Currently #1 at Politico is “Why the Confederacy Lives“.
The article rather straightforwardly depicts the philosophy behind neo-Confederatism, with the occasional howler thrown in, such as this one:
Confederate sympathy in 2015 is a well-funded and active political movement (which, in turn, supports a lucrative Confederate memorabilia industry).
A “lucrative” Confederate memorabilia industry? That’s about as salient to the issue of neo-Confederatism as would be mentioning the “lucrative” MLK memorabilia industry in February of each year.
Onto the article’s attempt to objectively depict neo-Confederatism:
For many, the initial attraction to the history of the Confederate States comes from an interest in ancestry and history, yet for others the lure is to a narrative that, replete with recognizable symbols and characters, offers (some) Americans the opportunity to understand themselves as historically distinctive. Add to this the attractive traits of heroism and an underdog struggle against numerical odds, plus a mantra that the Confederacy in the 19th Century fought to preserve all that was good and right about the America of the Founding Fathers, and a potent imaginary political world emerges.
Reading between the lines, we can neo-Confederatism as another manifestation and expression of implicit whiteness, with white identity being a sociological reality not allowed to actualize itself in polite society:
National surveys, as they aim for a representative sample of U.S. adults, likely under-represent the extent to which the Confederacy still resonates in the South and among whites. A 2011 opinion poll conducted for CNN, for example, found that 23 percent of people were still sympathetic to the Confederacy…
In the same year, the Pew Research Center found even less support for the understanding that the Civil War was “mainly about slavery” (38 percent, with a similar number of those polled stating that it was “appropriate for public officials today to praise Confederate leaders” (36 percent). The Pew survey further discovered that people who self identify as white and “southerners” were considerably more likely to hold pro-Confederate views: only 13 percent of that demographic saw the Confederate flag as negative, compared with 30 percent having a negative view of the flag in the overall survey. More recently, in 2014, the Biloxi-Gulfport Sun Herald reported a poll that found 29 percent of Mississippians would support a new Confederacy if there was a Civil War today; 50 percent would stay loyal to the United States of America; and, 21 percent were undecided. This support for the Confederacy in Mississippi was primarily from whites, men, and Republicans, and the numbers had the Sun Herald’s political blogger “Crawdaddy,” concerned: “I know there is some anti-federal government sentiment out there, but I was surprised it was this strong. But, even more than that, I was surprised that question even has relevance in this day and age.”
The authors then get to the heart of the matter:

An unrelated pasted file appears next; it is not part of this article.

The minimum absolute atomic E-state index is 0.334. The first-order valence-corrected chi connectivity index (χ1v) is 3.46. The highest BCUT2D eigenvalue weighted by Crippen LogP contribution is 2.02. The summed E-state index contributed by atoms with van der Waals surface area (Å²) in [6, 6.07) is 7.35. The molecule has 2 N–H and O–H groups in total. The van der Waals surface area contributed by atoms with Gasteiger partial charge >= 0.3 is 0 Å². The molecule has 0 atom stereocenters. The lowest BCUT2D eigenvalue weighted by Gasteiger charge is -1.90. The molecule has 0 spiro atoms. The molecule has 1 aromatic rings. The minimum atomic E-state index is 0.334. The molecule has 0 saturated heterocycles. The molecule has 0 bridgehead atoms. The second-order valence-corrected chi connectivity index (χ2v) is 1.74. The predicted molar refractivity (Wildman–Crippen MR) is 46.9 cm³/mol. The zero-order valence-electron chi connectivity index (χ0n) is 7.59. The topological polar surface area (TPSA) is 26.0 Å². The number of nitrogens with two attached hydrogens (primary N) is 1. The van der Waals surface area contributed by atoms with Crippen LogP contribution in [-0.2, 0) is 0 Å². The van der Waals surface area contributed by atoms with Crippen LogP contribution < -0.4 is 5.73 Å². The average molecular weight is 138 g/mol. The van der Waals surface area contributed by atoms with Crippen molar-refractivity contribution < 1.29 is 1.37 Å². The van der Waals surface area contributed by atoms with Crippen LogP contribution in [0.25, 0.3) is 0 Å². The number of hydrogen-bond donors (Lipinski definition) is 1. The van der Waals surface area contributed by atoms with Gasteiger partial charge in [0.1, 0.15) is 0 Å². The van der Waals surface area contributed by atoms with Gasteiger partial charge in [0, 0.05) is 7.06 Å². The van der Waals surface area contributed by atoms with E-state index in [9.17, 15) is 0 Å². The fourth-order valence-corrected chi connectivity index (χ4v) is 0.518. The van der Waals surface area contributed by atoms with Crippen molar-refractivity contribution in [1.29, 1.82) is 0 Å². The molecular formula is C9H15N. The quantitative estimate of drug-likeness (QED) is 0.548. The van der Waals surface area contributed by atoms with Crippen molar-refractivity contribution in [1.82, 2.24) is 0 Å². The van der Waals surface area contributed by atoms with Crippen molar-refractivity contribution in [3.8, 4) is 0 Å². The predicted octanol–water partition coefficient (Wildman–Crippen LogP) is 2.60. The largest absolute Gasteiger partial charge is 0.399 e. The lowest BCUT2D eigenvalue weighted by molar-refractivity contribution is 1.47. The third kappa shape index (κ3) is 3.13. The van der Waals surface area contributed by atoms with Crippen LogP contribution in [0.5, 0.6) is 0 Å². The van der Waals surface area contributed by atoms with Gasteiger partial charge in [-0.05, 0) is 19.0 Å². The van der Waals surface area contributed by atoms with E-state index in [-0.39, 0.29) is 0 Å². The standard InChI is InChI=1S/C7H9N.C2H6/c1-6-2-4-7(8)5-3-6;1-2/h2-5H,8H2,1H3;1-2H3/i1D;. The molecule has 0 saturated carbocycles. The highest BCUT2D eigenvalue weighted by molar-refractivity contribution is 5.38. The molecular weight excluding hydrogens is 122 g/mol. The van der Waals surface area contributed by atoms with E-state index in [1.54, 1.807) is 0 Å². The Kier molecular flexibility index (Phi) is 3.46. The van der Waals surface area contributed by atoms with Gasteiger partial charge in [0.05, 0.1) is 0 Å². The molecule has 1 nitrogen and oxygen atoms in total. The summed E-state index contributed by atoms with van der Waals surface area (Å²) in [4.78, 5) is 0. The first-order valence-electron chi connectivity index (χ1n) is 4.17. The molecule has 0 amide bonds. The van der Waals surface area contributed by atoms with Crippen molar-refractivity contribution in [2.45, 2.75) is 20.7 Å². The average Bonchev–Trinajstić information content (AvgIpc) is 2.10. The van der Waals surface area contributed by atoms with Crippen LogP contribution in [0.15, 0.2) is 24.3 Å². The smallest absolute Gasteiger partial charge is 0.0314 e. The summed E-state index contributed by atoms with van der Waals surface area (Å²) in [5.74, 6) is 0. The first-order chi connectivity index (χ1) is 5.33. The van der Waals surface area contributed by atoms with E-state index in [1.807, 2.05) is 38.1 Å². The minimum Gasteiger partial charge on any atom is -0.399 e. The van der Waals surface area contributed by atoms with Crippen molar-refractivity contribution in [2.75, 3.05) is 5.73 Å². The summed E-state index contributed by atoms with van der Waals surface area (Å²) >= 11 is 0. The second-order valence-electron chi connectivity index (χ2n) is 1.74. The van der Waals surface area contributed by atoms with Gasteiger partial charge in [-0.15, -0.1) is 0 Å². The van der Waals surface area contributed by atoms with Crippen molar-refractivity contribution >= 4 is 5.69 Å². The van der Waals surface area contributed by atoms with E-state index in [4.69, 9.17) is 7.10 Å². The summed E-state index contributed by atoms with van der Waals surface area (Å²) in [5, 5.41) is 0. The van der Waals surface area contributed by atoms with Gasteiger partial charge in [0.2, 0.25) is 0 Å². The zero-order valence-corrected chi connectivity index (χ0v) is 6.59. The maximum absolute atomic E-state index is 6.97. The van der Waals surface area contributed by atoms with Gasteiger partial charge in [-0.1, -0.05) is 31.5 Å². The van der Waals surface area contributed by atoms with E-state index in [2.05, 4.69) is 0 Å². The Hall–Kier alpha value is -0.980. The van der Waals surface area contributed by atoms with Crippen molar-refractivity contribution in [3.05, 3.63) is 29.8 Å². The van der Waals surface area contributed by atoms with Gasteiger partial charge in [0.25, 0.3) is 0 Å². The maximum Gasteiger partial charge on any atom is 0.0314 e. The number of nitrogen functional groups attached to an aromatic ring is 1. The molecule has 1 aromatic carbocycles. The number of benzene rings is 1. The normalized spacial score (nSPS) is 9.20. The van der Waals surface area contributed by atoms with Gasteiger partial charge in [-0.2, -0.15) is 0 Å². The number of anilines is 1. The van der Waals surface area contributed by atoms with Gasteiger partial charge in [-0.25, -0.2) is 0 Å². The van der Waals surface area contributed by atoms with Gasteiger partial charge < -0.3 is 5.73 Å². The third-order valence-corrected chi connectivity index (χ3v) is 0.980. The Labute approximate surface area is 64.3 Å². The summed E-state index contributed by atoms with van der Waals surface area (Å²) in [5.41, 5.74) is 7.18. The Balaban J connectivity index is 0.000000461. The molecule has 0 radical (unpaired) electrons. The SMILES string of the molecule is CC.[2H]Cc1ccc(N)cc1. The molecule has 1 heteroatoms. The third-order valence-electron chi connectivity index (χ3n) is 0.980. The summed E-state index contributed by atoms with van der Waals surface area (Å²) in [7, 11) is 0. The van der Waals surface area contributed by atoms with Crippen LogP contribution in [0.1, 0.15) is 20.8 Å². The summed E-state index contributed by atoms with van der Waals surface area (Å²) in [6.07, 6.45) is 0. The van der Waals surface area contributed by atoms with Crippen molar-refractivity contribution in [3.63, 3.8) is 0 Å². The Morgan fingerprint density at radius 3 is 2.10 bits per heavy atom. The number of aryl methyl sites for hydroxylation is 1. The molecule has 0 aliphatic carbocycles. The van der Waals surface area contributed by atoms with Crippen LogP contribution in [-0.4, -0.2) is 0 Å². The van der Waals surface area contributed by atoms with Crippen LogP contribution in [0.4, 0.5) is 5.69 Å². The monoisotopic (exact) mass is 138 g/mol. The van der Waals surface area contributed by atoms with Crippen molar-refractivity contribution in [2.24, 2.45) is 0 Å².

So what makes this Confederate politics so attractive? To adherents, today’s Confederate ideology exposes falsehoods in mainstream accounts of U.S. history and offers to reveal “the truth,” which has supposedly been suppressed by “East Coast elites” and “liberal academics” pandering to ethnic minority pressure. According to this narrative, the Civil War was not fought over slavery but rather because the Union and President Abraham Lincoln acted without regard for the Constitution to accumulate power. Confederate sympathy offers an ideology that explains why life in America is not what one expected it to be, why Spanish is increasingly heard in towns across the country, why despite working hard one never seems to get ahead, why African Americans have recently occupied highly visible leadership positions as attorney general, secretary of state and, of course, president. It is a politics of victimization, a sentiment that political correctness and anti-discrimination laws constrain right-thinking and hard-working people, and that for 150 years America has strayed from its preordained and righteous path…
Today’s Confederate texts are replete with arguments for reinstating a poll tax, property ownership, or other restriction on voting, and rage against democracy as a failed political experiment. Other contentions include a belief that multi-ethnic states are fundamentally flawed and the only plausible solutions to their existence are either fragmentation or acceptance of apparently “natural” divisions into superiors and inferiors. Within such logic, policies like affirmative action, social security, welfare, civil rights and anti-discrimination legislation all waste taxpayer money as they fruitlessly try to disrupt society’s “natural hierarchy” of “dominant” cultural groups and individuals.
Lastly are the parallels with resurgent nationalism and identitarianism across Europe:
If you believe that you are no longer represented by your representative government, one route to alternative governance is restructuring the state. In Europe, nationalism is on the upswing: in the United States, the model for nationalism and separatism is the Confederacy, and one way to demonstrate support for such beliefs is to wave the Confederate battle flag (or put it on your license plate).
In that case, I think I’ll wave it a bit right here and now.